Mountain for Sale?
A conservation charity is hoping to raise £1.6 million to buy a mountain in the north-west Highlands.
TThe Woodland Trust Scotland plans to buy its first mountain – the 543-metre ((1,781ft) Ben Shieldaig in Torridon in the Wester Ross National Scenic Area – after it was put on the market by its private landowner.
Ben Shieldaig is home to two areas of woodland featuring ancient Caledonian pinewood and a temperate rainforest of native birchwood.
The mountain and its surrounds teem with iconic Scottish wildlife including sea eagles, golden eagles, red squirrel, pine marten and otter.
The UK’s smallest dragonfly, the black darter and the vulnerable azure hawker dragonfly have both been recorded there as well as the Red Data Book listed hover fly "Callicera rufa". Ben Shieldaig also offers excellent walking and has spectacular views from the summit towards Skye and the Outer Hebrides.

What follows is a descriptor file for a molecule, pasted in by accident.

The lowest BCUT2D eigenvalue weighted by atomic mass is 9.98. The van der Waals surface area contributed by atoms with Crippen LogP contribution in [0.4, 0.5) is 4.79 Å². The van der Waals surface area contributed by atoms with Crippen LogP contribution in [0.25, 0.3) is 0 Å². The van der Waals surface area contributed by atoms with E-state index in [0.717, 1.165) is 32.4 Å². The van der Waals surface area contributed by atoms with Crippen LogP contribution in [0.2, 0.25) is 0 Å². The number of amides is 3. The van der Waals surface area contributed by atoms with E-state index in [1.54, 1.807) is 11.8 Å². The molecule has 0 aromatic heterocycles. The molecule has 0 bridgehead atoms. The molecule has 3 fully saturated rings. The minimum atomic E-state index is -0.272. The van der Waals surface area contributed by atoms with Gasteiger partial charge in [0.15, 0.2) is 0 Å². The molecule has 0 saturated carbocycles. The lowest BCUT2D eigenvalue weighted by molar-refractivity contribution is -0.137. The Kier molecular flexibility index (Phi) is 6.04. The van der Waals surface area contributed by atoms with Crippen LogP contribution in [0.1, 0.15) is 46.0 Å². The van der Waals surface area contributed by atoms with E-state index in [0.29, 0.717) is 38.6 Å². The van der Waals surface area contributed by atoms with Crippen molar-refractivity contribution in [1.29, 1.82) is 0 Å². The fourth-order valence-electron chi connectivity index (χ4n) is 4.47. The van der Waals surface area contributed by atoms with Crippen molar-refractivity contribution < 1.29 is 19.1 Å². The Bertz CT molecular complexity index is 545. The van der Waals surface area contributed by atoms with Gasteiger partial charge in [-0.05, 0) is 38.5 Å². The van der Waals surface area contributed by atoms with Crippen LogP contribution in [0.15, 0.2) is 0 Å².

The trust plans to manage the land by employing a site manager and a project manager.Carol Evans, charity director, said it was a rare opportunity for the trust to bring a whole mountain under its care.
“It already supports a magnificent area of ancient Caledonian pinewood and a temperate rainforest of native birchwood,” she said. “Perhaps even more exciting is the potential to manage these within a mosaic of their natural neighbours.”
Ms Evans added: “We aim to manage the site for wildlife and people and encourage recreational access – perhaps building a small car park and creating a path to a viewpoint for visitors to enjoy. “We will consult with local people about our plans once we secure ownership. Before anything can happen though, we need to raise the money to fund the purchase.”
The trust say natural regeneration of the land combined with planting could triple woodland cover on the mountain.Ben Shieldaig’s pinewood can be traced back to the end of the last ice age, which finished about 11,700 years ago.
Ms Evans added: “Our aim is to see native woodland, montane scrub and open moorland habitats meshing naturally with each other from sea to sky.
“That would encapsulate all that a restored landscape can be, not just in Torridon, but across the Highlands.” The trust aims to protect and expand the unique and valuable existing native woodland at Ben Shieldaig through a combination of natural regeneration, new native planting and deer management.
This article appeared in "The Scotsman", January 09 2019